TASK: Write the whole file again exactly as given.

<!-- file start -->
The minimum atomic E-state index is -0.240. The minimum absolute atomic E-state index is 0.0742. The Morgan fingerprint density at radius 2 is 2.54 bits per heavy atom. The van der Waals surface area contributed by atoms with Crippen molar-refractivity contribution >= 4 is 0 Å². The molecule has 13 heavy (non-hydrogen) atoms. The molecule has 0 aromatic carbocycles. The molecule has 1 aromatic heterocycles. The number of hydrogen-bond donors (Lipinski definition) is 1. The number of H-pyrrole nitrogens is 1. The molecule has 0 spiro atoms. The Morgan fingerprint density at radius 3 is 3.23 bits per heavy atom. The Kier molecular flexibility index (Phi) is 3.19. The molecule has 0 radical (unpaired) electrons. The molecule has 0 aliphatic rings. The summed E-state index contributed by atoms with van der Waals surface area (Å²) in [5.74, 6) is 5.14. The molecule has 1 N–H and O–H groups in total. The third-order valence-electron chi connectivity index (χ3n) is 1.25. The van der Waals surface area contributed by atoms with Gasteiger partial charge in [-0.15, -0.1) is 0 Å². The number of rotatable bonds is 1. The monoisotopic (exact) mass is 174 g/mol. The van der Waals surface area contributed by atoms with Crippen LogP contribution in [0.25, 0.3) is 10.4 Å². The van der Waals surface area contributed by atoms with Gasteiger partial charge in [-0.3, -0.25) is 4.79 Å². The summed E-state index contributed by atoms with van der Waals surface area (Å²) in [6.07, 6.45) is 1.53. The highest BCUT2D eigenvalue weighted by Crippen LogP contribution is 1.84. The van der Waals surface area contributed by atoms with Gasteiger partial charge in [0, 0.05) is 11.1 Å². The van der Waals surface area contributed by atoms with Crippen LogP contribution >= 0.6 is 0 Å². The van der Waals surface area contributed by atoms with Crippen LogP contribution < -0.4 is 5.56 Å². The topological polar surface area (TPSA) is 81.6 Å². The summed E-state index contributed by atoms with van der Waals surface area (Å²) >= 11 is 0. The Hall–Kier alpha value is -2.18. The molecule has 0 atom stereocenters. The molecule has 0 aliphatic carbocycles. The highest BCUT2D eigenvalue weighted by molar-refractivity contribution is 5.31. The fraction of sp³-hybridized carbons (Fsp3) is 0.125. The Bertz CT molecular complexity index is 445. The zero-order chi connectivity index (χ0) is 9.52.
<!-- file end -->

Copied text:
The minimum atomic E-state index is -0.240. The minimum absolute atomic E-state index is 0.0742. The Morgan fingerprint density at radius 2 is 2.54 bits per heavy atom. The van der Waals surface area contributed by atoms with Crippen molar-refractivity contribution >= 4 is 0 Å². The molecule has 13 heavy (non-hydrogen) atoms. The molecule has 0 aromatic carbocycles. The molecule has 1 aromatic heterocycles. The number of hydrogen-bond donors (Lipinski definition) is 1. The number of H-pyrrole nitrogens is 1. The molecule has 0 spiro atoms. The Morgan fingerprint density at radius 3 is 3.23 bits per heavy atom. The Kier molecular flexibility index (Phi) is 3.19. The molecule has 0 radical (unpaired) electrons. The molecule has 0 aliphatic rings. The summed E-state index contributed by atoms with van der Waals surface area (Å²) in [5.74, 6) is 5.14. The molecule has 1 N–H and O–H groups in total. The third-order valence-electron chi connectivity index (χ3n) is 1.25. The van der Waals surface area contributed by atoms with Gasteiger partial charge in [-0.15, -0.1) is 0 Å². The number of rotatable bonds is 1. The monoisotopic (exact) mass is 174 g/mol. The van der Waals surface area contributed by atoms with Crippen LogP contribution in [0.25, 0.3) is 10.4 Å². The van der Waals surface area contributed by atoms with Gasteiger partial charge in [-0.3, -0.25) is 4.79 Å². The summed E-state index contributed by atoms with van der Waals surface area (Å²) in [6.07, 6.45) is 1.53. The highest BCUT2D eigenvalue weighted by Crippen LogP contribution is 1.84. The van der Waals surface area contributed by atoms with Gasteiger partial charge in [0, 0.05) is 11.1 Å². The van der Waals surface area contributed by atoms with Crippen LogP contribution >= 0.6 is 0 Å². The van der Waals surface area contributed by atoms with Crippen LogP contribution < -0.4 is 5.56 Å². The topological polar surface area (TPSA) is 81.6 Å². The summed E-state index contributed by atoms with van der Waals surface area (Å²) >= 11 is 0. The Hall–Kier alpha value is -2.18. The molecule has 0 atom stereocenters. The molecule has 0 aliphatic carbocycles. The highest BCUT2D eigenvalue weighted by molar-refractivity contribution is 5.31. The fraction of sp³-hybridized carbons (Fsp3) is 0.125. The Bertz CT molecular complexity index is 445. The zero-order chi connectivity index (χ0) is 9.52.